• We have new teacher apps on our ipads which are available for checkout.
  • We are always interested in collaborating with classroom teachers; just stop by to chat, or email us some suggestions for ways we can assist you!

We invite everyone to stop by and visit our beautiful library media center. If you have any questions or concerns, please contact us using any of the various methods we have listed on our profiles above. Happy Reading!

Partners In Literacy Education,

Ms. Predny and Mrs. West


The Fabulousness of Fall

Welcome back, folks! I don't know about you, but to me it sure feels good to be back into the swing of things, especially now that school's back in session. My favorite season has always been Fall. It's because I'm not too fond of hot and humid summer, nor snowy and icy winter weather, and fall is usually a nice mix of comfortable temps and mostly sunny days.

What I like best about fall, aside from the weather, are the sights, sounds, and smells that occur only at this time of year. These include but are not limited to: leaves turning bright colors, pungent smell of leaves burning, warmth and camaraderie of bonfires and wiener roasts, tartness of hot apple cider, echoes of the droning announcer and crowd cheering at football games, sweet and sticky taste of homemade caramel apples, salty flavor of popcorn balls, savoring spicy pumpkin pie with cool whip, vivid shades of Indian corn hanging on front doors, hum of tractors harvesting in the fields, budding excitement of Homecoming week, fun and frolic of Halloween costumes and trick or treating for candy, and of course, the creepy apprehension and downright fright of horror novels and movies!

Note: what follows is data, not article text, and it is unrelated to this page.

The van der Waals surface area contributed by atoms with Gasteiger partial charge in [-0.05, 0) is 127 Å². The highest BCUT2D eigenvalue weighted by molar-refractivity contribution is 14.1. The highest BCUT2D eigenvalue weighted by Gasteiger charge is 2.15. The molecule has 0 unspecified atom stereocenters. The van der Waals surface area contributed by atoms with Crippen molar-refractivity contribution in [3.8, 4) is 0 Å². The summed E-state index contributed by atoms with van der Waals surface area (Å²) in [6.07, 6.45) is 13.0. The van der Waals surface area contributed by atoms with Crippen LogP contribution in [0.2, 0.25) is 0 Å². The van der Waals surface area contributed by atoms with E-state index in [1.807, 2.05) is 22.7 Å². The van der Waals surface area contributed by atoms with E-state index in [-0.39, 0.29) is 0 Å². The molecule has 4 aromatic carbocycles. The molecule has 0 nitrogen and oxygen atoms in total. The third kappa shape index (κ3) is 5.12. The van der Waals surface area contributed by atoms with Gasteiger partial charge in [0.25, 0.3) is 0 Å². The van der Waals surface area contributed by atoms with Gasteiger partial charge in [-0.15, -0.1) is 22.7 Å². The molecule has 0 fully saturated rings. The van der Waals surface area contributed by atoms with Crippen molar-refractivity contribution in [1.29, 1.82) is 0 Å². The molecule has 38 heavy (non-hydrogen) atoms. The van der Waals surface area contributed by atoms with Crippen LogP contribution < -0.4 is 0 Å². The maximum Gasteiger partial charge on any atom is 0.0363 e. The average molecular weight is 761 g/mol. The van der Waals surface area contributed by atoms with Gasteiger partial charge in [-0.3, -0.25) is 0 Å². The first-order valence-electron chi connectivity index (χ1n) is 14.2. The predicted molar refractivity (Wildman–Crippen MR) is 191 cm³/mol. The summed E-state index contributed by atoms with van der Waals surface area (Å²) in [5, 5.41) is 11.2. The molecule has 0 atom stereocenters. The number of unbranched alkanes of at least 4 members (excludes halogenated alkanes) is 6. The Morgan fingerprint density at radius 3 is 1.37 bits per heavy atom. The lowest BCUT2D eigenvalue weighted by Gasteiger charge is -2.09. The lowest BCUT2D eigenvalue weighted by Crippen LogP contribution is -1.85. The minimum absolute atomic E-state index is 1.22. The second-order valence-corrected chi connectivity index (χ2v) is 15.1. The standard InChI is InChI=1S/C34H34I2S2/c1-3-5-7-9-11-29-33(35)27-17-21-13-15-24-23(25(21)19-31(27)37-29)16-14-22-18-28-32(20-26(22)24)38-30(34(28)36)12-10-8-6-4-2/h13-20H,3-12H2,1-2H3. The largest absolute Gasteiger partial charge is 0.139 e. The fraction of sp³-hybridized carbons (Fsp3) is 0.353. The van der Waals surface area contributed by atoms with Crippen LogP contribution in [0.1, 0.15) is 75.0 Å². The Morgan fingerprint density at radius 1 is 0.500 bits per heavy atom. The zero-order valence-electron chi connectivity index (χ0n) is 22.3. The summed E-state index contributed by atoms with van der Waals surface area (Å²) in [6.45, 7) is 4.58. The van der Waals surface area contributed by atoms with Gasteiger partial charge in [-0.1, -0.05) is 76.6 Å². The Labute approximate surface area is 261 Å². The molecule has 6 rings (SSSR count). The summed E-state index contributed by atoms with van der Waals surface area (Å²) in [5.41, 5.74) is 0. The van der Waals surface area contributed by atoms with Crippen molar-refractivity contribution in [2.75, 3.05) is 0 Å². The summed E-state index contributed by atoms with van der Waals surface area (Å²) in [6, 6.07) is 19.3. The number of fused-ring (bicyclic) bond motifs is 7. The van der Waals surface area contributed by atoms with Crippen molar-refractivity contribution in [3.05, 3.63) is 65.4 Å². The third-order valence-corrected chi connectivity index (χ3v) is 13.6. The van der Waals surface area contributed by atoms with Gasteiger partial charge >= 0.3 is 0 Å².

Speaking of scary books and movies, allow me to recommend my favorites. I must warn you that I am not a big fan of gore, but I am all about the spooky suspense! That is why my favorite horror genre writers are Stephen King and Dean Koontz. King's The Shining and Koontz's Frankenstein series are fabulously creepy. As for films, you can't go wrong with classic Alfred Hitchcock, the master of suspense. His classic horror film "The Birds" never fails to creep me out! For juniors and seniors, Stanley Kubrick's film adaptation of "The Shining" starring Jack Nicholson is a classic.